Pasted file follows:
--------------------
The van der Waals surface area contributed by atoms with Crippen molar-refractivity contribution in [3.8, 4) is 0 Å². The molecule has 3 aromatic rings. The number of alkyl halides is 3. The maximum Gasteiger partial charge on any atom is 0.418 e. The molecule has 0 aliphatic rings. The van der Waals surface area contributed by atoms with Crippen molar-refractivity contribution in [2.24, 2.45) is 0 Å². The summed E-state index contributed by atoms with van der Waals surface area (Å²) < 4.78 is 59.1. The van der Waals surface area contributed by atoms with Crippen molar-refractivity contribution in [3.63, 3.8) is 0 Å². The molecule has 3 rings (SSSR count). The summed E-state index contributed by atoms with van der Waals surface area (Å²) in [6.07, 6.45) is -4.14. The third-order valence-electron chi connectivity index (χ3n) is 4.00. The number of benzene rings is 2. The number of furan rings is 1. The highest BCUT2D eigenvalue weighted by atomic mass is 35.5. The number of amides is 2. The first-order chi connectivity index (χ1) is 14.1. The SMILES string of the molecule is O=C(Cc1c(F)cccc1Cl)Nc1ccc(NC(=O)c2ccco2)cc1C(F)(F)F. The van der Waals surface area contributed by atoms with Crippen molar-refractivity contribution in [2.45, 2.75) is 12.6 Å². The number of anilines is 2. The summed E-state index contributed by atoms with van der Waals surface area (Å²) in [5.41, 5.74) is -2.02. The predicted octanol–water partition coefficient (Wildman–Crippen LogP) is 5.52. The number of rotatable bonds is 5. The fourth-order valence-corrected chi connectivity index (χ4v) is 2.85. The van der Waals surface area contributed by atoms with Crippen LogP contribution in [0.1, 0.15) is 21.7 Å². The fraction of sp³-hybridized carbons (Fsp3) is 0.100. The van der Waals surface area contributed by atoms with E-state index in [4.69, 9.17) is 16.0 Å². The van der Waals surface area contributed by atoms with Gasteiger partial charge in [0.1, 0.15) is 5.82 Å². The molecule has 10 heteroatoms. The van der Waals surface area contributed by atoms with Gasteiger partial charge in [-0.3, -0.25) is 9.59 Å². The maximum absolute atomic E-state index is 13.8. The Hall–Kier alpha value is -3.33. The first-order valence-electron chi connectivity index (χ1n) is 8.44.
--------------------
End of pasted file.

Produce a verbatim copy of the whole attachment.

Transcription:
The van der Waals surface area contributed by atoms with Crippen molar-refractivity contribution in [3.8, 4) is 0 Å². The molecule has 3 aromatic rings. The number of alkyl halides is 3. The maximum Gasteiger partial charge on any atom is 0.418 e. The molecule has 0 aliphatic rings. The van der Waals surface area contributed by atoms with Crippen molar-refractivity contribution in [2.24, 2.45) is 0 Å². The summed E-state index contributed by atoms with van der Waals surface area (Å²) < 4.78 is 59.1. The van der Waals surface area contributed by atoms with Crippen molar-refractivity contribution in [3.63, 3.8) is 0 Å². The molecule has 3 rings (SSSR count). The summed E-state index contributed by atoms with van der Waals surface area (Å²) in [6.07, 6.45) is -4.14. The third-order valence-electron chi connectivity index (χ3n) is 4.00. The number of benzene rings is 2. The number of furan rings is 1. The highest BCUT2D eigenvalue weighted by atomic mass is 35.5. The number of amides is 2. The first-order chi connectivity index (χ1) is 14.1. The SMILES string of the molecule is O=C(Cc1c(F)cccc1Cl)Nc1ccc(NC(=O)c2ccco2)cc1C(F)(F)F. The van der Waals surface area contributed by atoms with Crippen molar-refractivity contribution in [2.45, 2.75) is 12.6 Å². The number of anilines is 2. The summed E-state index contributed by atoms with van der Waals surface area (Å²) in [5.41, 5.74) is -2.02. The predicted octanol–water partition coefficient (Wildman–Crippen LogP) is 5.52. The number of rotatable bonds is 5. The fourth-order valence-corrected chi connectivity index (χ4v) is 2.85. The van der Waals surface area contributed by atoms with Crippen LogP contribution in [0.1, 0.15) is 21.7 Å². The fraction of sp³-hybridized carbons (Fsp3) is 0.100. The van der Waals surface area contributed by atoms with E-state index in [4.69, 9.17) is 16.0 Å². The van der Waals surface area contributed by atoms with Gasteiger partial charge in [0.1, 0.15) is 5.82 Å². The molecule has 10 heteroatoms. The van der Waals surface area contributed by atoms with Gasteiger partial charge in [-0.3, -0.25) is 9.59 Å². The maximum absolute atomic E-state index is 13.8. The Hall–Kier alpha value is -3.33. The first-order valence-electron chi connectivity index (χ1n) is 8.44.